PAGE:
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    • middle of the road guy January 11, 2011 at 4:17 pm

      You must be a bad person for being fiscally responsible and to be able to afford one.

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  • Tony Pereira January 11, 2011 at 12:46 pm

    Jonathan,
    Thanks for the article. It was great speaking with you this morning. For the record, our bike is "only" $5000.
    Yeah, yeah, it's expensive. I know.
    It's an exciting day for us. Thanks again for the mention.
    -Tony

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  • Jeff January 11, 2011 at 1:04 pm

    Exciting indeed, and the cost does place it competitively amongst many other comparably equipped high-end handbuilt steel bicycles.

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  • Brad January 11, 2011 at 1:05 pm

    Whatever the market will bear...

    I prefer to see the positives. These very expensive boutique bikes appeal to an affluent consumer. That consumer is more likely to be an influence leader in the community such as a CEO or prominent attorney. When those folks ride bikes and get passionate about riding their bikes it brings cycling a certain legitimacy that it didn't have before. I know some will get angry with this but, when "respectable" people ride then it tears down barriers. It's becomes hard to dismiss cycling as an activity solely for poor people, young hipsters, and scofflaws. Plus, when a passionate pillar of the community starts to lobby for safer riding conditions then politicians pay more notice than when hearing the same arguments from the same advocates over and over again.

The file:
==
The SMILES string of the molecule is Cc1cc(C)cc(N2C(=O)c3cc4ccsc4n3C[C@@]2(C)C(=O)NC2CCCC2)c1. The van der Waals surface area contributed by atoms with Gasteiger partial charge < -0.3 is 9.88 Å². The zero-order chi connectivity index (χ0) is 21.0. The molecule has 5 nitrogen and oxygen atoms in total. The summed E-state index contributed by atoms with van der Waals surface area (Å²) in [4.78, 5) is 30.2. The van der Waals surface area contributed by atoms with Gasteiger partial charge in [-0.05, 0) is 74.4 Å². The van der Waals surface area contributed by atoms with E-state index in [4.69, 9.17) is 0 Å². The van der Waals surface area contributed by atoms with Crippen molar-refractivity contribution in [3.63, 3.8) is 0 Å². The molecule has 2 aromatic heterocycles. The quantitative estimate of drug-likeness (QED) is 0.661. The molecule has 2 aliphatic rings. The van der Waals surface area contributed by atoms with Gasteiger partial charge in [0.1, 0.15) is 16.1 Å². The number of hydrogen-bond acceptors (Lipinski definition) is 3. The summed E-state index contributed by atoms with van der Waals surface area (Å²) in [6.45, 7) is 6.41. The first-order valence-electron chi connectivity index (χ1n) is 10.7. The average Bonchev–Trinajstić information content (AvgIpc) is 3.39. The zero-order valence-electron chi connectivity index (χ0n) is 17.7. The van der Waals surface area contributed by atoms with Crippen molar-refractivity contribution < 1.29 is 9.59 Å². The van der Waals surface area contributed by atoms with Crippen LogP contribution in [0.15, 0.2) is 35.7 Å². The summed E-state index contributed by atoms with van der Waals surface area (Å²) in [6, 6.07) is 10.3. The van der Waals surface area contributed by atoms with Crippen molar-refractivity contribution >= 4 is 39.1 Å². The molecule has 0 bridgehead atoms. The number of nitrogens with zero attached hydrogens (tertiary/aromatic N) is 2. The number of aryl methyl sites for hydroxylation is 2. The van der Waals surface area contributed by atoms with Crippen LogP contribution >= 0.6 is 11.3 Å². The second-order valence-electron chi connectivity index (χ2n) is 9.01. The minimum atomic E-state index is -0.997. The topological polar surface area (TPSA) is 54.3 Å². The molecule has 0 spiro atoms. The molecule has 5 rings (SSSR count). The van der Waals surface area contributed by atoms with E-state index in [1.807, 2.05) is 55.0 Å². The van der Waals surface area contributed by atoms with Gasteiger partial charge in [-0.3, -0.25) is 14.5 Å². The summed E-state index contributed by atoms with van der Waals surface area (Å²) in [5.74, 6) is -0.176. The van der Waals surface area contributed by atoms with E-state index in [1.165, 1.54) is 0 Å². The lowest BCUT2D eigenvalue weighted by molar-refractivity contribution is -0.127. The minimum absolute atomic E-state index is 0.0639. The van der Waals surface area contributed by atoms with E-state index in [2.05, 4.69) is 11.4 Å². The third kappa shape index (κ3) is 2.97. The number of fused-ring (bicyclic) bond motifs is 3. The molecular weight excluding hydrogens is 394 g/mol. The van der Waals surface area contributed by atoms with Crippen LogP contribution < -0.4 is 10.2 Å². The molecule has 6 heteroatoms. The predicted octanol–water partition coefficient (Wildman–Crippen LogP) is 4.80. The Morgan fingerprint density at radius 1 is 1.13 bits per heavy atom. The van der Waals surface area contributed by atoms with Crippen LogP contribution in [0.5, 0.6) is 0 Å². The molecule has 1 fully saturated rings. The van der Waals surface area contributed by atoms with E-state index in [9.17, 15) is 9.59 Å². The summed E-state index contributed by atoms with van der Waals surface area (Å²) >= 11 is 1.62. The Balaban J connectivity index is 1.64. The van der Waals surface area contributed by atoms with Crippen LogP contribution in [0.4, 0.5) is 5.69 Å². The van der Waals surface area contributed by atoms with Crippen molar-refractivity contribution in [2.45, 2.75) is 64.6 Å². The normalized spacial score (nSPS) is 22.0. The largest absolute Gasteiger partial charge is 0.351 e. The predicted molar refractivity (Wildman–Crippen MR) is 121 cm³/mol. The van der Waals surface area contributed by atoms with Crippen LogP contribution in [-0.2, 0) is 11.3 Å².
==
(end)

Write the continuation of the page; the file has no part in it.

In any event, they're just bikes and shouldn't be a threat or affront to anyone.

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  • Did I miss it? Again? January 11, 2011 at 1:16 pm

    $5000 does seem a bit steep for a stock steel bike that is all black, but it does say Rapha on it.

    Personally, I would opt for saving a few hundred by ordering a Pereira and getting custom sizing and a choice of color.
    Same goes for Ira's bikes.

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  • ian January 11, 2011 at 1:25 pm

    Why do people get so pissy about the cost of high end gear. If you want to by it dont buy it?
    We all have things that we prioritize and place value on.
    I would never buy a 1,000 television, or a 60,000 car, but many people do.

    Quinton, you can't compare a surly or something similar to a handmade steel bike with a top of the line group on it.

    Is a Pasbt the same thing as a Deschutes Abyss? They are both Beer right? but one can be had during happy hour for a buck and one is at least five bucks for 12 ounces. The Abyss is then about 5x the cost of the pabst.

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    • middle of the road guy January 11, 2011 at 4:36 pm

      Thank you.

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    • Quentin January 11, 2011 at 5:16 pm

      I don't mind paying top dollar for high quality products, I'm just saying that for $5195 someone could get a lot more bike for their money, like custom geometry and all premium components. A $5195 bike should not come with a $150 Sturmey Archer hub, it should come with a Rohloff hub for that kind of price tag. Judging by their cheesy marketing description about "French constructeurs from the golden-age of handmade machines" it looks like Rapha is charging a premium for nostalgia and marketing hype and hoping people won't notice that they skimped on the rear hub.

      Anyway, most people probably consider their "every day" bike to be the one they're not afraid to abuse a little bit and wouldn't really care if they chipped the paint. Calling a $5000 bike an "every day" bike just doesn't seem realistic to most of us who use a perfectly good Surly or Salsa for our "every day" bike.

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    • sabernar January 11, 2011 at 7:44 pm